PATTERNS AND PATTERN RECOGNITION RECEPTORS (PRR)
Pathogen Associated Molecular Patterns
Small microbe-derived molecules, which contain a conserved motif (bacterial flagellin, peptidoglycan, lipopolysaccharide (endotoxin, LPS), viral dsRNA and ssRNA, and unmethylated CpG motifs of DNA)
They may initiate different reactions of innate immunity and even trigger adaptive responses
Immunodeficiences, autoinflammatory disorders, toxic shock syndrome
Allergen Associated Molecular Patterns
Oligomeric components of allergenic molecules
They facilitate cross-linking of IgE with allergen
IgE-dependent allergic disorders
Damage Associated Molecular Patterns
Small substances released outside the damaged tissues and cells (heat-shock proteins, extracellular matrix's (ECM's) proteins, S100, hyaluronan fragments, and non-protein substances such as DNA, ATP, uric acid, and heparin)
They provide the body with danger signals
Autoinflammatory disorders, toxic shock syndrome
Tumor Associated Molecular Patterns
Small conserved components from tumor cells
They may like "double-edged sword" upregulate both anti-tumor defense and, conversely, tumor growth and metastasis
Tumor progression and metastasis
Pattern Recognition Receptors (PRR)
The term "NACHT" comes from NAIP - an apoptosis inhibitor protein. C2TA - a Class II HLA transcription activator, HET-E – an incompatibility locus protein from Podospora anserina, and TP1 – a telomerase-associated protein. A NACHT domain consists of 7 different conserved motifs, contains 300–400 amino acids, and exerts NTPase activity. A PYD domain takes part in the formation of an inflammasome, responsible for activating caspase-1, pro-inflammatory cytokines such as IL-1β and IL-18, pyroptosis, and starting the inflammatory process.
RIG-1-Like Receptors (RLR) are present in the cytoplasm and consist of an RNA helicase domain and CARDs (Caspase Activation and Recruitment Domains). A ligand for RLRs is a viral PAMP, dsRNA. Activation of RLRs leads to type I interferon production.
AIM-2-Like Receptors (ALR) are located in the cytoplasm and nucleus and contain a certain number of HIN200 domains and PYD domain. The term "HIN200" comes from "Hematopoietic expression, Interferon-inducible nature, and Nuclear localization of 200 amino acids." A ligand for ALRs is dsDNA of bacteria or viruses. Activation of AIM-2 results in the formation of AIM-2 inflammasome, production of pro-inflammatory cytokines and type I interferons.
Patterns, are low-molecular substances evoking reactions of innate immunity and adaptive responses with no memory. Patterns are ligands for pattern recognition receptors (PRR).
Toll-Like Receptors (TLR) are expressed on the (i) membranes of macrophages, neutrophils, dendritic cells, lymphocytes, epitheliocytes, platelets, splenocytes, atherosclerotic plaques, etc., and present in the (ii) endosomes of the cells. The term "toll" comes from drosophila, in which TLRs were first identified. TLRs contain leucine-rich repeat (LRR) domains and a Toll/Interleukin1 Receptor (TIR) domain, which is linked to signaling molecules including MyD88, TRIF, etc. After binding to ligands, most TLRs transduce signals in MyD88-dependent and TRIF-dependent pathways and eventually lead to the activation of inflammasome and pyroptosis, a base of the physiological inflammation. TLRs can recognize both PAMPs and DAMPs, as well as allergens, and provide a link between innate and adaptive immunity since they can interact with antigens too. A pathogen bound to TLRs may be engulfed, digested, and presented to lymphocytes in antigenic form.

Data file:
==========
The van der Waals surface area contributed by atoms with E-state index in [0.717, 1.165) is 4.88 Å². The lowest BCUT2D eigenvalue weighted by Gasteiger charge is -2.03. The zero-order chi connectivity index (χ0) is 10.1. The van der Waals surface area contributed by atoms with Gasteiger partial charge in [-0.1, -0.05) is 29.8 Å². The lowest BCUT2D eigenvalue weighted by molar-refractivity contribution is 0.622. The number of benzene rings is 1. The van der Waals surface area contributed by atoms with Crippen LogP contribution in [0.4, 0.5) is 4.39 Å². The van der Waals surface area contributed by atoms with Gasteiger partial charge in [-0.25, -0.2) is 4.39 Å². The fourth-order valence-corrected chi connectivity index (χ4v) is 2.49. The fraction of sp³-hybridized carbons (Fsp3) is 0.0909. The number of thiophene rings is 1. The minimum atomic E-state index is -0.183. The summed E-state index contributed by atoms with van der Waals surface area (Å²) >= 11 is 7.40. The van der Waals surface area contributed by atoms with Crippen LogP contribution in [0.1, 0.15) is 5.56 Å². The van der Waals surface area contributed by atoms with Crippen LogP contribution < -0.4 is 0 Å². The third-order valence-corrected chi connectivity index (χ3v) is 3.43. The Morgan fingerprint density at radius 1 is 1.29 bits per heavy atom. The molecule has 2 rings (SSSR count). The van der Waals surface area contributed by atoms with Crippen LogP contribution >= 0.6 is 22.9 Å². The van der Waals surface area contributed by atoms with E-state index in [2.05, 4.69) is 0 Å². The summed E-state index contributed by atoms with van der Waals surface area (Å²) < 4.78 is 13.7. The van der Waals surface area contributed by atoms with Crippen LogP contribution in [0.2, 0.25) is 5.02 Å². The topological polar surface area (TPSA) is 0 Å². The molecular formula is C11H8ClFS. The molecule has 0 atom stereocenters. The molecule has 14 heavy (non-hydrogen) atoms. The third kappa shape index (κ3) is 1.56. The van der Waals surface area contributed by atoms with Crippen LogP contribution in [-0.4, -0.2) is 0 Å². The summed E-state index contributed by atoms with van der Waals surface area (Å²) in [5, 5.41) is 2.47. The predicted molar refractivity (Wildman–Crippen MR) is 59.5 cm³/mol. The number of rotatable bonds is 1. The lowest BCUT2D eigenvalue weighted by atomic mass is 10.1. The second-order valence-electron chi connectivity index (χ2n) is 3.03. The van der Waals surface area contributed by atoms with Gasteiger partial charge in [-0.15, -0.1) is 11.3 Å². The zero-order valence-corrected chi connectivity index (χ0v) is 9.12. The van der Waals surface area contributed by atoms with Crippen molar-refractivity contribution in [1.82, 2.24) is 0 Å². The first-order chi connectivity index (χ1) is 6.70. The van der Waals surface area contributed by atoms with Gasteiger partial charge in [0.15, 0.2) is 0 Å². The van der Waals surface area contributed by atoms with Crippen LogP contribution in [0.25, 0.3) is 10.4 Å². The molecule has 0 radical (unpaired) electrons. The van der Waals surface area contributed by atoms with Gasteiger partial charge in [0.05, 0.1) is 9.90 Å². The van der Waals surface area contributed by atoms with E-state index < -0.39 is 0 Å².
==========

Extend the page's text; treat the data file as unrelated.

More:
C-type Lectin Receptors (CLR) are categorized by the structure in type I and type II, and by recognition motif in groups I and II. They all are bound to the cell membranes and mainly involved in fungal recognition and endocytosis. Analogous to TLR, CLRs may recognize both "patterns" and antigens being a bridge between innate and adaptive immunity. Type I CLRs consist of several Carbohydrate Recognition Domains (CRDs) linked to cytoplasmic tails with a Y motif for signaling. Type II CLRs contain only one CRD, and their cytoplasmic tail includes either ITIM (immunoreceptor tyrosine-based inhibitory motif), or ITAM (immunoreceptor tyrosine-based activating motif), or other sequence motifs to be a start point of signaling pathways. The members of type II CLRs are predominant in comparison with type I CLRs and are at the cutting edge of current research. They play many roles in anti-fungal, anti-mycobacterial, anti-tumor immunity, allergy, and maintenance of tissue homeostasis. For example, the study of Dectin-1 has revolutionized our understanding of human body-fungal interactions, whereas research on Dectin-2 has discovered that some CLRs may sense allergens such as house dust mite allergens as well as Allergen-Associated Molecular Patterns (AAMP).
Soluble type CLRs are related to "acute phase" proteins.
NOD-Like Receptors (NLR) are localized in the cytosol. The term "NOD" comes from a Nucleotide-binding Oligomerization Domain, which binds nucleotide triphosphate. NOD1 receptors recognize peptidoglycan only of Gram-negative bacteria, whereas NOD2 molecules recognize intracellular muramyl dipeptide, peptidoglycan of both Gram-positive and Gram-negative bacteria. NLRs commonly consist of LRR domains, a central NACHT domain and an effector domain, which may be one of five types, including PYD domain (Pyrin Domain).